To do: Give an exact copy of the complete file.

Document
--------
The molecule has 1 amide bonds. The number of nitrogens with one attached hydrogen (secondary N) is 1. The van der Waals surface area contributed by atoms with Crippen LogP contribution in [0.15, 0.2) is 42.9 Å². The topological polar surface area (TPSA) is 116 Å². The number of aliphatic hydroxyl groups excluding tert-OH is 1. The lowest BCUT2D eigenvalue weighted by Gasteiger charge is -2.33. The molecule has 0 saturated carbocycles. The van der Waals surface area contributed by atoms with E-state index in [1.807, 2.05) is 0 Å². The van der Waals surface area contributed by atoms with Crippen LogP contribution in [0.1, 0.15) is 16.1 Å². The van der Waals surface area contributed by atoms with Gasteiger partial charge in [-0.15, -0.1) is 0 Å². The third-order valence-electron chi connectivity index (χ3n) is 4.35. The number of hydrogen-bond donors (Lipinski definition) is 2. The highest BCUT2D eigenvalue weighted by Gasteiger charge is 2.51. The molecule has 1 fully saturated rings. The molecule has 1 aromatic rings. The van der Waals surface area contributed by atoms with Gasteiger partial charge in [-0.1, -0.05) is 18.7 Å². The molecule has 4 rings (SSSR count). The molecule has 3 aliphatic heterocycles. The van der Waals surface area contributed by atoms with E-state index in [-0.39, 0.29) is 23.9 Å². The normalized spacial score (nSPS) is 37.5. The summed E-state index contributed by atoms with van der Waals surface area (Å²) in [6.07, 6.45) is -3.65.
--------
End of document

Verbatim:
The molecule has 1 amide bonds. The number of nitrogens with one attached hydrogen (secondary N) is 1. The van der Waals surface area contributed by atoms with Crippen LogP contribution in [0.15, 0.2) is 42.9 Å². The topological polar surface area (TPSA) is 116 Å². The number of aliphatic hydroxyl groups excluding tert-OH is 1. The lowest BCUT2D eigenvalue weighted by Gasteiger charge is -2.33. The molecule has 0 saturated carbocycles. The van der Waals surface area contributed by atoms with E-state index in [1.807, 2.05) is 0 Å². The van der Waals surface area contributed by atoms with Crippen LogP contribution in [0.1, 0.15) is 16.1 Å². The van der Waals surface area contributed by atoms with Gasteiger partial charge in [-0.15, -0.1) is 0 Å². The third-order valence-electron chi connectivity index (χ3n) is 4.35. The number of hydrogen-bond donors (Lipinski definition) is 2. The highest BCUT2D eigenvalue weighted by Gasteiger charge is 2.51. The molecule has 1 fully saturated rings. The molecule has 1 aromatic rings. The van der Waals surface area contributed by atoms with Gasteiger partial charge in [-0.1, -0.05) is 18.7 Å². The molecule has 4 rings (SSSR count). The molecule has 3 aliphatic heterocycles. The van der Waals surface area contributed by atoms with E-state index in [-0.39, 0.29) is 23.9 Å². The normalized spacial score (nSPS) is 37.5. The summed E-state index contributed by atoms with van der Waals surface area (Å²) in [6.07, 6.45) is -3.65.